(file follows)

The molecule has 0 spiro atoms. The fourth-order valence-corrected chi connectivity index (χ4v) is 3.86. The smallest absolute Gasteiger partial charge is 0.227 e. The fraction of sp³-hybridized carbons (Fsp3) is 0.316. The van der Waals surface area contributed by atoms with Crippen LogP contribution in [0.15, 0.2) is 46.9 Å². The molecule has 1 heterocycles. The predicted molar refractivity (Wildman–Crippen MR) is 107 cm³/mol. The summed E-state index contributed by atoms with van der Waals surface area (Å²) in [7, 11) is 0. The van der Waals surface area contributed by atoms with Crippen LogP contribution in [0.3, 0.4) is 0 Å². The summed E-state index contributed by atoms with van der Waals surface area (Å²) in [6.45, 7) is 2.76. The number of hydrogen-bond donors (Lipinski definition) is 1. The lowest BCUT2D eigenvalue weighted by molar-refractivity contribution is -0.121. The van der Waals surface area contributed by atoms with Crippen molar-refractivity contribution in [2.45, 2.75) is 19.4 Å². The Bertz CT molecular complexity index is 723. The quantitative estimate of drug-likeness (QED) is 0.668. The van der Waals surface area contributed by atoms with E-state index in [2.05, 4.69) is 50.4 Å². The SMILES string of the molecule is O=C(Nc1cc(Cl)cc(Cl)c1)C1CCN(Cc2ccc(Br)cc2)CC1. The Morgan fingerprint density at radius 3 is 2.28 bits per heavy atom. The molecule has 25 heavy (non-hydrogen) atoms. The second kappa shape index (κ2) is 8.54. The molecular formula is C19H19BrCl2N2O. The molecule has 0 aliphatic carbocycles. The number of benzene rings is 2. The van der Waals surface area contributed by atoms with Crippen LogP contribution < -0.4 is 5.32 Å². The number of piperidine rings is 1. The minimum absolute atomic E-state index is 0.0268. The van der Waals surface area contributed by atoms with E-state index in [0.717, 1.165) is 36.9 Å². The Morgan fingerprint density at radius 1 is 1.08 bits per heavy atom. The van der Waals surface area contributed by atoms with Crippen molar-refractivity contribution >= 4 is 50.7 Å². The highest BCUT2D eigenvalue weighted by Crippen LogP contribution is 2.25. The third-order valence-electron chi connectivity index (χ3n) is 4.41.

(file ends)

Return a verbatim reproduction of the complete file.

The molecule has 0 spiro atoms. The fourth-order valence-corrected chi connectivity index (χ4v) is 3.86. The smallest absolute Gasteiger partial charge is 0.227 e. The fraction of sp³-hybridized carbons (Fsp3) is 0.316. The van der Waals surface area contributed by atoms with Crippen LogP contribution in [0.15, 0.2) is 46.9 Å². The molecule has 1 heterocycles. The predicted molar refractivity (Wildman–Crippen MR) is 107 cm³/mol. The summed E-state index contributed by atoms with van der Waals surface area (Å²) in [7, 11) is 0. The van der Waals surface area contributed by atoms with Crippen LogP contribution in [0.3, 0.4) is 0 Å². The summed E-state index contributed by atoms with van der Waals surface area (Å²) in [6.45, 7) is 2.76. The number of hydrogen-bond donors (Lipinski definition) is 1. The lowest BCUT2D eigenvalue weighted by molar-refractivity contribution is -0.121. The van der Waals surface area contributed by atoms with Crippen molar-refractivity contribution in [2.45, 2.75) is 19.4 Å². The Bertz CT molecular complexity index is 723. The quantitative estimate of drug-likeness (QED) is 0.668. The van der Waals surface area contributed by atoms with E-state index in [2.05, 4.69) is 50.4 Å². The SMILES string of the molecule is O=C(Nc1cc(Cl)cc(Cl)c1)C1CCN(Cc2ccc(Br)cc2)CC1. The Morgan fingerprint density at radius 3 is 2.28 bits per heavy atom. The molecule has 25 heavy (non-hydrogen) atoms. The second kappa shape index (κ2) is 8.54. The molecular formula is C19H19BrCl2N2O. The molecule has 0 aliphatic carbocycles. The number of benzene rings is 2. The van der Waals surface area contributed by atoms with Crippen LogP contribution < -0.4 is 5.32 Å². The number of piperidine rings is 1. The minimum absolute atomic E-state index is 0.0268. The van der Waals surface area contributed by atoms with E-state index in [0.717, 1.165) is 36.9 Å². The Morgan fingerprint density at radius 1 is 1.08 bits per heavy atom. The van der Waals surface area contributed by atoms with Crippen molar-refractivity contribution >= 4 is 50.7 Å². The highest BCUT2D eigenvalue weighted by Crippen LogP contribution is 2.25. The third-order valence-electron chi connectivity index (χ3n) is 4.41.